Visits to the PMA: Three French Still Lifes

Basket of Fruit

by Andrew Gbur

Flanking the end passageway of Gallery 153 in the Philadelphia Museum of Art’s European late 19th century wing are three small still life paintings completed within 15 years of each other by three French-born painters.  The painting on the left is Manet’s Basket of Fruit (1864), on the right is Still Life with Apples and a Pear (1871) by Courbet, and below it is Still Life with Apples and a Glass of Wine (1877-79) by Cezanne.  This trio is a slight yet telling curatorial signal about the coming end of the century and a newly forming belief system between the artist and the object.

In the end of Gallery 153, the question of what it means to observe objects enters an entirely new phase.  Through their brushwork’s demand, both Manet and Cezanne broaden the zone for accuracy that painting can possess, suggesting a gesture toward location that the artist is positioned to recognize.  Cezanne is right on top of his objects, viewing them from above and at a slight angle.  The pitcher and chair visible beyond the focus of the bowl suggest the daily life of not only the general populous (as opposed to the nobility’s table in Rococo still life), but also point particularly and immediately to the situation of the artist amongst his own belongings.  The wine glass half full is a remarkable moment in the painting, as the proximity suggested is an arms length from lips to table, setting up the overall intimacy of the image.

Manet has pictured his sparse fruit within a basket on a large table.  The white, somewhat clean tablecloth absorbs both the casual effort of setting up the still life, with the act of painting as the reason why Manet has entered the room at all.  The theatrical component of Manet’s work has roots in Caravaggio, as he never ceases to explore the confusion between a scene and its self-awareness as such.  Even in this small still life, Manet has managed to hold his conviction as a director of players that can withstand being observed without knowing their roles themselves.

The Courbet, on the other hand, is focused solely on a group of apples and one pear.  The wall text next to the Courbet tells that when in prison, the artist was denied the request to paint the scene out his window and thus did a series of still lifes (15 in all) comprised of fruit that his sister would bring to him.  The objects fill out the canvas, as if he is kneeling on the floor in the closest proximity to his subject yet retaining the space and ability to paint.  Courbet’s affiliation with the Paris Commune and socialism reminds us of the turmoil within France as the visual ambassadors of the state began to negotiate their place within a newly industrialized nation.  The studio as a place of an individual’s work changes its meaning with the emergence of a new laboring class in French society. Just as late Cubism gives the feeling of an artist locked in a room, unwilling to leave until he has exhausted himself painting every angle of his subject, so widens the concept of being alone to include foreign factory-made objects.

Following this relationship further, it is important to remember Duchamp coming out of his own cubist experiments.  He arrives on the scene to make selections of quite gentlemanly taste, for his readymades acknowledge the time signature of the season of machinery that was taking over every other seasonal atmosphere since the time of the Realists.  The measurement of time and work that arises around the industrialized clock takes into account a new allowance for observing, where one is allowed the mindset to fill out the appearance of objects that populate the city.  Some might call it leisure time, or the work inherent in free time. This temporal zone creates an alignment between what it means to be “making” something and what it means to be “looking” at something in an industrial society. In her book Their Common Sense, the art historian Molly Nesbit describes the pre-cubist period in France as affected by geometry trickling down from the Jules Ferry Laws that secularized and made France’s public education system free for all children.  Nesbit explains that the plan included teaching industrial drawing as a language all its own. The wish was for all people to have the ability to universally “read” objects, thus beginning the shift of objects and people into their new isolated environment of what I would call a seasonless zone.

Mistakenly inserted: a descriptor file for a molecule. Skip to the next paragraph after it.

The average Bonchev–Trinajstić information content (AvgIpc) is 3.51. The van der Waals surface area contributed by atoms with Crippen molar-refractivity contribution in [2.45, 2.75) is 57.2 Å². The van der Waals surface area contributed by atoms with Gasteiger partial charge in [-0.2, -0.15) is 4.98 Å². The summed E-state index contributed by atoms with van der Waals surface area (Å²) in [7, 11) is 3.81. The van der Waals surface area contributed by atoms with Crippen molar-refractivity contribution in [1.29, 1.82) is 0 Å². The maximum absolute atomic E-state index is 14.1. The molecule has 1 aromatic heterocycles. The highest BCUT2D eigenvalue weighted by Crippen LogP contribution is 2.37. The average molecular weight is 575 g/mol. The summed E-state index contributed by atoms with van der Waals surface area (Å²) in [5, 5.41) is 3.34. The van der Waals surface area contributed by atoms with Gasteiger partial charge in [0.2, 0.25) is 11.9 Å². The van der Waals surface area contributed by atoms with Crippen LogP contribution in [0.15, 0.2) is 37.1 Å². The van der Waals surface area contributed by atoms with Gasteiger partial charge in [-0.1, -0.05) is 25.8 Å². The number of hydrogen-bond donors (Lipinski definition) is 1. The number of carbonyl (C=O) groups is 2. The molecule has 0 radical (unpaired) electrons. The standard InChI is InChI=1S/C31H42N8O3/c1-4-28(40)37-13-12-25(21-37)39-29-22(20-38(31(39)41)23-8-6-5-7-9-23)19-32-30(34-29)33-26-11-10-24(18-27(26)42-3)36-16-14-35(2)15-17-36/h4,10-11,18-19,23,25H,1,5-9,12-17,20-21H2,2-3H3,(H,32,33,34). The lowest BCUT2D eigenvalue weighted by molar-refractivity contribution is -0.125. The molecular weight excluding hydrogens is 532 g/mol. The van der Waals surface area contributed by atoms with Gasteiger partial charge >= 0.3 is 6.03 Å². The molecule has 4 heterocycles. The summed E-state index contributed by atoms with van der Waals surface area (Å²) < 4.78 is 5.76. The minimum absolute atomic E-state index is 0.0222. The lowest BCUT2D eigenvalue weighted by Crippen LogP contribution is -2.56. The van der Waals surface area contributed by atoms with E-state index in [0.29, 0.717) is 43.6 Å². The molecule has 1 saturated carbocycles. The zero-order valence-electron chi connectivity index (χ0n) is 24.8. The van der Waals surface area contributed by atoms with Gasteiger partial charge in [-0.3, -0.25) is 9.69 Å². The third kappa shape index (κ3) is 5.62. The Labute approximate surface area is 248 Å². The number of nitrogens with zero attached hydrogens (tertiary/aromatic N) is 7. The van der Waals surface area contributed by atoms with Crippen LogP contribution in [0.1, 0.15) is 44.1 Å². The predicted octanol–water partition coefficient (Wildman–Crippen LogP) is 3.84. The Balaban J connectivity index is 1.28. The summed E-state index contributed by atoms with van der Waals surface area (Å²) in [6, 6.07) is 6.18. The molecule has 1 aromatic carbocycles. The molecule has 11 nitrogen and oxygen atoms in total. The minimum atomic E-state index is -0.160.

Stemming from German Romantic painters taking their sketchpads into nature, the sense of art as close examination sets up an anti-social stage that flows into a type of heretical understanding that the painter’s job is the lonesome work of observation.  Equipped with a means of production that by useful standards can only function in appearances, the artist registers his or her gesture with an idea of being the individual that can see reality as it is.  Courbet professed having no affiliations, religious or otherwise, leaving the French bourgeoisie in utter shock.  At the advent of the 20th century we begin to see a genuine wish for a seasonless painting that coincides with this new cycle of labor and industry, ultimately ending with Malevich’sBlack Square (1915). This painting resides in a completely mental space outside the cycle of seasons. But perhaps this trajectory is even better exemplified in the Impressionists’ last gasp: painting strictly the light as if it were leaving the earth’s surface, as if society is seeing its participation in the visual world for one last time. In his book Why Hasn’t Everything Already Disappeared, the French post-modern thinker Jean Baudrillard states, “It is when a thing is beginning to disappear that the concept appears.” In other words, if the thing or phenomenon is truly apparent then we are already in a cultural moment beyond it.